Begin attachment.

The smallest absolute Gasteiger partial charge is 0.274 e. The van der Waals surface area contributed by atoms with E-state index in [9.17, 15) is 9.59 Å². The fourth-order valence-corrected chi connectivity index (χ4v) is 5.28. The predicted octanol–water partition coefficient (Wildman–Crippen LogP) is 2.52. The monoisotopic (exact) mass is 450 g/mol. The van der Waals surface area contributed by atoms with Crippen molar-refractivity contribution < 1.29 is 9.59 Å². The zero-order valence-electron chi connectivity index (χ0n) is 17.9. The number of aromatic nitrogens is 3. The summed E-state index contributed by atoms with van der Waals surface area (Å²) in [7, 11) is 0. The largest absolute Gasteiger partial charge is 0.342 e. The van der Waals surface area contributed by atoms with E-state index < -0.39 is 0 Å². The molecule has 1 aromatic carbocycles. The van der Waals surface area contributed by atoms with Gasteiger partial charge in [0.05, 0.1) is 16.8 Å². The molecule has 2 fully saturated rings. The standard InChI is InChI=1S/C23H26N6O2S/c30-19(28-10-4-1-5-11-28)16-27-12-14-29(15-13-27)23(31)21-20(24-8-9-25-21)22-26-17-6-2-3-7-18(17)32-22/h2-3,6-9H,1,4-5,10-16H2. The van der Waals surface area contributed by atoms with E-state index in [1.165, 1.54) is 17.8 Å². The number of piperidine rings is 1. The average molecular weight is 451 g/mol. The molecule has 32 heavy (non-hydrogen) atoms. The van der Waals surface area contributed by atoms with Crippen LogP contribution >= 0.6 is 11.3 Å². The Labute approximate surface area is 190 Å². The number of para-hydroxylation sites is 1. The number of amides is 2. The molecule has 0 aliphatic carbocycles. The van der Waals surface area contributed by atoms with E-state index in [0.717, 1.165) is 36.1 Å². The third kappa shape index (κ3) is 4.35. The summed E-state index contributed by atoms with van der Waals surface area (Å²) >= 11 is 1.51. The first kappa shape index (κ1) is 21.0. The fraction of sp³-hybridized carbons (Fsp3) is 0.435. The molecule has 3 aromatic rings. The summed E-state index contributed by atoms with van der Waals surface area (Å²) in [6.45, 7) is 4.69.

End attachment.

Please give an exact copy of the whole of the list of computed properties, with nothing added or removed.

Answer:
The smallest absolute Gasteiger partial charge is 0.274 e. The van der Waals surface area contributed by atoms with E-state index in [9.17, 15) is 9.59 Å². The fourth-order valence-corrected chi connectivity index (χ4v) is 5.28. The predicted octanol–water partition coefficient (Wildman–Crippen LogP) is 2.52. The monoisotopic (exact) mass is 450 g/mol. The van der Waals surface area contributed by atoms with Crippen molar-refractivity contribution < 1.29 is 9.59 Å². The zero-order valence-electron chi connectivity index (χ0n) is 17.9. The number of aromatic nitrogens is 3. The summed E-state index contributed by atoms with van der Waals surface area (Å²) in [7, 11) is 0. The largest absolute Gasteiger partial charge is 0.342 e. The van der Waals surface area contributed by atoms with E-state index < -0.39 is 0 Å². The molecule has 1 aromatic carbocycles. The van der Waals surface area contributed by atoms with Gasteiger partial charge in [0.05, 0.1) is 16.8 Å². The molecule has 2 fully saturated rings. The standard InChI is InChI=1S/C23H26N6O2S/c30-19(28-10-4-1-5-11-28)16-27-12-14-29(15-13-27)23(31)21-20(24-8-9-25-21)22-26-17-6-2-3-7-18(17)32-22/h2-3,6-9H,1,4-5,10-16H2. The van der Waals surface area contributed by atoms with E-state index in [1.165, 1.54) is 17.8 Å². The number of piperidine rings is 1. The average molecular weight is 451 g/mol. The molecule has 32 heavy (non-hydrogen) atoms. The van der Waals surface area contributed by atoms with Crippen LogP contribution >= 0.6 is 11.3 Å². The Labute approximate surface area is 190 Å². The number of para-hydroxylation sites is 1. The number of amides is 2. The molecule has 0 aliphatic carbocycles. The van der Waals surface area contributed by atoms with E-state index in [0.717, 1.165) is 36.1 Å². The third kappa shape index (κ3) is 4.35. The summed E-state index contributed by atoms with van der Waals surface area (Å²) >= 11 is 1.51. The first kappa shape index (κ1) is 21.0. The fraction of sp³-hybridized carbons (Fsp3) is 0.435. The molecule has 3 aromatic rings. The summed E-state index contributed by atoms with van der Waals surface area (Å²) in [6.45, 7) is 4.69.